This is the only kind, an evergreen shrub, flourishing on dry hills in the Coast Ranges, with tough, crooked branches and stout spines, forming chaparral so dense that it is impossible to penetrate. It grows from three to eight feet high, the gnarled, knotty, black branches terminating in long spines, which are often clothed with small leaves nearly to the end, the leaves with one to three, small leaflets and without stipules. The bush is often covered with quantities of pretty, bright, deep purplish-pink flowers, three-quarters of an inch long, forming a fine mass of color. The calyx has four, short, broad teeth; the petals are equal, the standard roundish, with the sides turned back and a paler spot at base, the wings oblong, the keel straight; the filaments of the ten stamens not united; the pod is two inches long, flat, straight, sickle-shaped when young. This very rarely produces fruit. Stevenson was probably describing this shrub when he wrote, "Even the low thorny chaparral was thick with pea-like blossoms."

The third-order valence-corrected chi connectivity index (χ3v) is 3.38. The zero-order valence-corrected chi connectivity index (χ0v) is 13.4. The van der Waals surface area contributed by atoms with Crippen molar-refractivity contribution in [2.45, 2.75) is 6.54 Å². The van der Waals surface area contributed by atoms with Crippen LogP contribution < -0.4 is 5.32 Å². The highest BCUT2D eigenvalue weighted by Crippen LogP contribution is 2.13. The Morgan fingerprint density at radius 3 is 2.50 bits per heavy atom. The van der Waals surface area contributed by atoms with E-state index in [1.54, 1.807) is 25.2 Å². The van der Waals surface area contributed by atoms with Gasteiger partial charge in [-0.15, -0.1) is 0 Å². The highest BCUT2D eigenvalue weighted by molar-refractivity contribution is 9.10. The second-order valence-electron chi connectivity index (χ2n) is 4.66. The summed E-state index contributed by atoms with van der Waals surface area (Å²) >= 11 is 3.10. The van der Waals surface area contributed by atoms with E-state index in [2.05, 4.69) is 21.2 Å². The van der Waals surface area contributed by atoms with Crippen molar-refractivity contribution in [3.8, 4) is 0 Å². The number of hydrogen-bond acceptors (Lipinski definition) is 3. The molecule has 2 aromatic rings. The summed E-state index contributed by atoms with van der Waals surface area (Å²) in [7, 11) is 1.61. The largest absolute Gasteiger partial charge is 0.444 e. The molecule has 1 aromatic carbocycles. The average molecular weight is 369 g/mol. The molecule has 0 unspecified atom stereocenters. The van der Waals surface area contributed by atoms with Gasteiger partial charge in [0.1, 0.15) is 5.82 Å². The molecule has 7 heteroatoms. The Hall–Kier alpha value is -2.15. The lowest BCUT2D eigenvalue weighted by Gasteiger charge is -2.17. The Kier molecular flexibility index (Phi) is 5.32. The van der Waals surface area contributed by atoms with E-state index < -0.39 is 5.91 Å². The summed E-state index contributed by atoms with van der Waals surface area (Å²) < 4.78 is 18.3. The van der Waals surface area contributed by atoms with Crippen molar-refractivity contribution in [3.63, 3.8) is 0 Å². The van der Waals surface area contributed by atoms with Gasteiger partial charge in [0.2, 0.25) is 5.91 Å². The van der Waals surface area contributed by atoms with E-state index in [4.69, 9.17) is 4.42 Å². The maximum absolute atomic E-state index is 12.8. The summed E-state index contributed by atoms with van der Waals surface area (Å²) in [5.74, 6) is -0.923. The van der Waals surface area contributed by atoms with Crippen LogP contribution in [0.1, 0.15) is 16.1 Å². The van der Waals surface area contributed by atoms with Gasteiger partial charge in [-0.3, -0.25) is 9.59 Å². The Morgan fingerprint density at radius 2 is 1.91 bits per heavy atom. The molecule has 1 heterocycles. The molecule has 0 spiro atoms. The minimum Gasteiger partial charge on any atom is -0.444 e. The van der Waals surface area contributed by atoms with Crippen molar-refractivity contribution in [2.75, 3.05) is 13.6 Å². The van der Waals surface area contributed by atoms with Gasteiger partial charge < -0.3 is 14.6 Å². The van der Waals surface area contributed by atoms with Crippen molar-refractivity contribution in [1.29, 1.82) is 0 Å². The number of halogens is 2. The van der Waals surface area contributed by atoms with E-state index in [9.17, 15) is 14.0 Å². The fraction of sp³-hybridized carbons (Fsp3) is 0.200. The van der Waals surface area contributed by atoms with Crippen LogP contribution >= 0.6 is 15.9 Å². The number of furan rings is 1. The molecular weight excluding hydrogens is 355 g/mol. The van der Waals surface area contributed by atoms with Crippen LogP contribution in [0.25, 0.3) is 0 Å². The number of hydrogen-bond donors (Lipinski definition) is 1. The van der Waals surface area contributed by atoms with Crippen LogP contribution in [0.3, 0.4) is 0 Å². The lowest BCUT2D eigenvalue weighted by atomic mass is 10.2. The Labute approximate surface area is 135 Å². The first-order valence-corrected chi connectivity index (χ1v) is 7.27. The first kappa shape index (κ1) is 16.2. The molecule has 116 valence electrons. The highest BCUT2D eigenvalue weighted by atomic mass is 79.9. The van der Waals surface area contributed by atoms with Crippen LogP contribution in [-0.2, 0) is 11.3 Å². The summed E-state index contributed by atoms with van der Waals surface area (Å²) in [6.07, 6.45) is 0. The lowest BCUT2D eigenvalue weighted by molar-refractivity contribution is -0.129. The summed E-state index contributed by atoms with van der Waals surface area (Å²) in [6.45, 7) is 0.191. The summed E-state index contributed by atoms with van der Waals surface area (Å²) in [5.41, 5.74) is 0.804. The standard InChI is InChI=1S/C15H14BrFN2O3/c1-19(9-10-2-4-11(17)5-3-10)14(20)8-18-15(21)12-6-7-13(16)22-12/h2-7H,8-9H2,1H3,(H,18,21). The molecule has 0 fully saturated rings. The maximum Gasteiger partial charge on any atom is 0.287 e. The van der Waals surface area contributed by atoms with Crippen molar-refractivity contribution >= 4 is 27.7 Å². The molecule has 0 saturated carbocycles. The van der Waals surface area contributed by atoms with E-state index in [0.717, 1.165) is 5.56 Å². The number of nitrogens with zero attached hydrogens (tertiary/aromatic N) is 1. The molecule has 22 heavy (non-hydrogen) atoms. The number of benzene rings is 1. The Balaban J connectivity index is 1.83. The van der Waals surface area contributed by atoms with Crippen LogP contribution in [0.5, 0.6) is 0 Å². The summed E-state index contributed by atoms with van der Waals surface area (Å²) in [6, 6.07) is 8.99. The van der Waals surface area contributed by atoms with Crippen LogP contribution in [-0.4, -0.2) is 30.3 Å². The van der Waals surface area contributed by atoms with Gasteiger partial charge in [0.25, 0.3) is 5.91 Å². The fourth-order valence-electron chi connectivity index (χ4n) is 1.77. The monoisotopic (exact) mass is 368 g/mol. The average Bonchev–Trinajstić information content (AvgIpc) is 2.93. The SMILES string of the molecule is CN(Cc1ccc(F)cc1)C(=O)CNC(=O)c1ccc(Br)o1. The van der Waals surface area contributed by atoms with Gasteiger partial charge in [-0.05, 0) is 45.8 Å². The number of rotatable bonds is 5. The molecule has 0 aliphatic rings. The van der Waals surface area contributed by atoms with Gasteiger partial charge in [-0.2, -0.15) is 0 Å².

Paroseta Emoryi Chaparral Pea Xylothermia montana. PEA FAMILY. Fabaceae.
There are so many western kinds of Lupinus that?t is hopeless for the amateur to distinguish them; herbs, sometimes shrubs; leaves palmately-compound, stipules adhering to the base of the leaf-stalk, leaflets, more than three in number, usually closing at mid-day; flowers showy, in terminal racemes; calyx deeply toothed, two-lipped; standard broad, the edges rolling back, wings lightly adhering above, enclosing the incurved, pointed keel, sometimes beaked; style incurved, stigma bearded; stamens united by their filaments, alternate anthers shorter; pod two-valved, leathery, flat, oblong; seeds two to twelve. Lupines always have palmately-divided leaves, and are never trailing, twining, or tendril-bearing and thus may be superficially distinguished from Vetches and Peas, and from Thermopsis, by the united stamens.